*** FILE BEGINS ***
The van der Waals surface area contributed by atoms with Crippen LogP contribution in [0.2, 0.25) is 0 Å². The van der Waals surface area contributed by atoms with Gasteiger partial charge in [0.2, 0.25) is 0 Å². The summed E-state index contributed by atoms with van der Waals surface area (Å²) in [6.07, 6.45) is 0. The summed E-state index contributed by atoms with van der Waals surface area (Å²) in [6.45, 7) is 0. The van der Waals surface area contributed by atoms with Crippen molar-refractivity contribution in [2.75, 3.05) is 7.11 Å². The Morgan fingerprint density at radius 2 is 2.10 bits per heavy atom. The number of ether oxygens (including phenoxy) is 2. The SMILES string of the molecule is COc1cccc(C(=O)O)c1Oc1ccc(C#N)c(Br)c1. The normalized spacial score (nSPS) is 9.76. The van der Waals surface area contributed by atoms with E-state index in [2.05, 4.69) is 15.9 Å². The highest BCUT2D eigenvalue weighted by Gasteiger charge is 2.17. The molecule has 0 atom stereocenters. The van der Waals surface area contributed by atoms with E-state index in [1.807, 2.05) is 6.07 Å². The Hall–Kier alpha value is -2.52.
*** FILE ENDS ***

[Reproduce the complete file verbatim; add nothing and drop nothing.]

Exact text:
The van der Waals surface area contributed by atoms with Crippen LogP contribution in [0.2, 0.25) is 0 Å². The van der Waals surface area contributed by atoms with Gasteiger partial charge in [0.2, 0.25) is 0 Å². The summed E-state index contributed by atoms with van der Waals surface area (Å²) in [6.07, 6.45) is 0. The summed E-state index contributed by atoms with van der Waals surface area (Å²) in [6.45, 7) is 0. The van der Waals surface area contributed by atoms with Crippen molar-refractivity contribution in [2.75, 3.05) is 7.11 Å². The Morgan fingerprint density at radius 2 is 2.10 bits per heavy atom. The number of ether oxygens (including phenoxy) is 2. The SMILES string of the molecule is COc1cccc(C(=O)O)c1Oc1ccc(C#N)c(Br)c1. The normalized spacial score (nSPS) is 9.76. The van der Waals surface area contributed by atoms with E-state index in [2.05, 4.69) is 15.9 Å². The highest BCUT2D eigenvalue weighted by Gasteiger charge is 2.17. The molecule has 0 atom stereocenters. The van der Waals surface area contributed by atoms with E-state index in [1.807, 2.05) is 6.07 Å². The Hall–Kier alpha value is -2.52.